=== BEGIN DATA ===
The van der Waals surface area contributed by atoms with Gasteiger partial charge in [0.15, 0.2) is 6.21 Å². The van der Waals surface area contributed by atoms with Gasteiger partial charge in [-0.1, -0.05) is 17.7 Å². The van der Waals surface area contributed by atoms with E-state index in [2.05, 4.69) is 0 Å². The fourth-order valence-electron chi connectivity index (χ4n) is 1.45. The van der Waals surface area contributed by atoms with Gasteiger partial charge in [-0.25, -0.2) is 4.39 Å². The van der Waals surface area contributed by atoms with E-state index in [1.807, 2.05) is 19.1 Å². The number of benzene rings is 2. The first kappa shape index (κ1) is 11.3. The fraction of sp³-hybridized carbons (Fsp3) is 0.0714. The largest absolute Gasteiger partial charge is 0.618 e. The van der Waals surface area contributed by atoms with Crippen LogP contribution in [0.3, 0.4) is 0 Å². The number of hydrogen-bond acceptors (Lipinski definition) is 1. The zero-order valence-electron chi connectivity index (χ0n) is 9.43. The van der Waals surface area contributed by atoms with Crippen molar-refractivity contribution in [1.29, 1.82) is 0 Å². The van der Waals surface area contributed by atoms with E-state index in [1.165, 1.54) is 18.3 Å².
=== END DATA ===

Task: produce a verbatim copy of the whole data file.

The van der Waals surface area contributed by atoms with Gasteiger partial charge in [0.15, 0.2) is 6.21 Å². The van der Waals surface area contributed by atoms with Gasteiger partial charge in [-0.1, -0.05) is 17.7 Å². The van der Waals surface area contributed by atoms with E-state index in [2.05, 4.69) is 0 Å². The fourth-order valence-electron chi connectivity index (χ4n) is 1.45. The van der Waals surface area contributed by atoms with Gasteiger partial charge in [-0.25, -0.2) is 4.39 Å². The van der Waals surface area contributed by atoms with E-state index in [1.807, 2.05) is 19.1 Å². The number of benzene rings is 2. The first kappa shape index (κ1) is 11.3. The fraction of sp³-hybridized carbons (Fsp3) is 0.0714. The largest absolute Gasteiger partial charge is 0.618 e. The van der Waals surface area contributed by atoms with Crippen LogP contribution in [0.3, 0.4) is 0 Å². The number of hydrogen-bond acceptors (Lipinski definition) is 1. The zero-order valence-electron chi connectivity index (χ0n) is 9.43. The van der Waals surface area contributed by atoms with Crippen molar-refractivity contribution in [1.29, 1.82) is 0 Å². The van der Waals surface area contributed by atoms with E-state index in [1.165, 1.54) is 18.3 Å².